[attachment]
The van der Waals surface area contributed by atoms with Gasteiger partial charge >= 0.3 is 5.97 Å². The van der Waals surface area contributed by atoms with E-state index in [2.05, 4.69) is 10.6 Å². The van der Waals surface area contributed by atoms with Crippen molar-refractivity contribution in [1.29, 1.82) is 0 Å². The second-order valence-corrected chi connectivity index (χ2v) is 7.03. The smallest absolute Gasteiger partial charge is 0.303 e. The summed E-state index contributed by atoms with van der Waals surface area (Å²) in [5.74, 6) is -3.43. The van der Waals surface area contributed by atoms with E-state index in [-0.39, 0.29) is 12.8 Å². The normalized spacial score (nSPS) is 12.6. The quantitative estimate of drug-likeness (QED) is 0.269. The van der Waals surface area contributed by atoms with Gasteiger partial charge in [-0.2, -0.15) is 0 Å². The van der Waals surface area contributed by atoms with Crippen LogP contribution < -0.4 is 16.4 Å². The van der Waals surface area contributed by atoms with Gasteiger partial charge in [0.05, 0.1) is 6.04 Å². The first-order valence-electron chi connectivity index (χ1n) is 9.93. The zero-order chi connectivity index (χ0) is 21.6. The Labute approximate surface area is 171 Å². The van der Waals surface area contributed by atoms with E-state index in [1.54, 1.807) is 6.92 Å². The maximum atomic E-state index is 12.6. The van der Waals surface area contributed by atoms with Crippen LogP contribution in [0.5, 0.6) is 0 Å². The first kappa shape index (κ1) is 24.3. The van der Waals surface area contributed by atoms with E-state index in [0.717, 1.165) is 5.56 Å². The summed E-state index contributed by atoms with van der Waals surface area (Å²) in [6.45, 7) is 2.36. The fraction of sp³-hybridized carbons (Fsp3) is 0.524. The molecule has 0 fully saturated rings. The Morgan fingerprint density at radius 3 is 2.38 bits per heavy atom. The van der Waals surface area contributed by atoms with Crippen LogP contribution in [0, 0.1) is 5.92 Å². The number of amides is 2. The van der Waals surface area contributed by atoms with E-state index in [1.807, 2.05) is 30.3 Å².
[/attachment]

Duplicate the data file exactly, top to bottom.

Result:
The van der Waals surface area contributed by atoms with Gasteiger partial charge >= 0.3 is 5.97 Å². The van der Waals surface area contributed by atoms with E-state index in [2.05, 4.69) is 10.6 Å². The van der Waals surface area contributed by atoms with Crippen molar-refractivity contribution in [1.29, 1.82) is 0 Å². The second-order valence-corrected chi connectivity index (χ2v) is 7.03. The smallest absolute Gasteiger partial charge is 0.303 e. The summed E-state index contributed by atoms with van der Waals surface area (Å²) in [5.74, 6) is -3.43. The van der Waals surface area contributed by atoms with E-state index in [-0.39, 0.29) is 12.8 Å². The normalized spacial score (nSPS) is 12.6. The quantitative estimate of drug-likeness (QED) is 0.269. The van der Waals surface area contributed by atoms with Gasteiger partial charge in [-0.2, -0.15) is 0 Å². The van der Waals surface area contributed by atoms with Crippen LogP contribution < -0.4 is 16.4 Å². The van der Waals surface area contributed by atoms with Gasteiger partial charge in [0.05, 0.1) is 6.04 Å². The first-order valence-electron chi connectivity index (χ1n) is 9.93. The zero-order chi connectivity index (χ0) is 21.6. The Labute approximate surface area is 171 Å². The van der Waals surface area contributed by atoms with E-state index in [1.54, 1.807) is 6.92 Å². The maximum atomic E-state index is 12.6. The van der Waals surface area contributed by atoms with Crippen LogP contribution in [0.5, 0.6) is 0 Å². The first kappa shape index (κ1) is 24.3. The van der Waals surface area contributed by atoms with E-state index in [0.717, 1.165) is 5.56 Å². The summed E-state index contributed by atoms with van der Waals surface area (Å²) in [6.45, 7) is 2.36. The fraction of sp³-hybridized carbons (Fsp3) is 0.524. The molecule has 0 fully saturated rings. The Morgan fingerprint density at radius 3 is 2.38 bits per heavy atom. The van der Waals surface area contributed by atoms with Crippen LogP contribution in [0, 0.1) is 5.92 Å². The number of amides is 2. The van der Waals surface area contributed by atoms with E-state index in [1.807, 2.05) is 30.3 Å².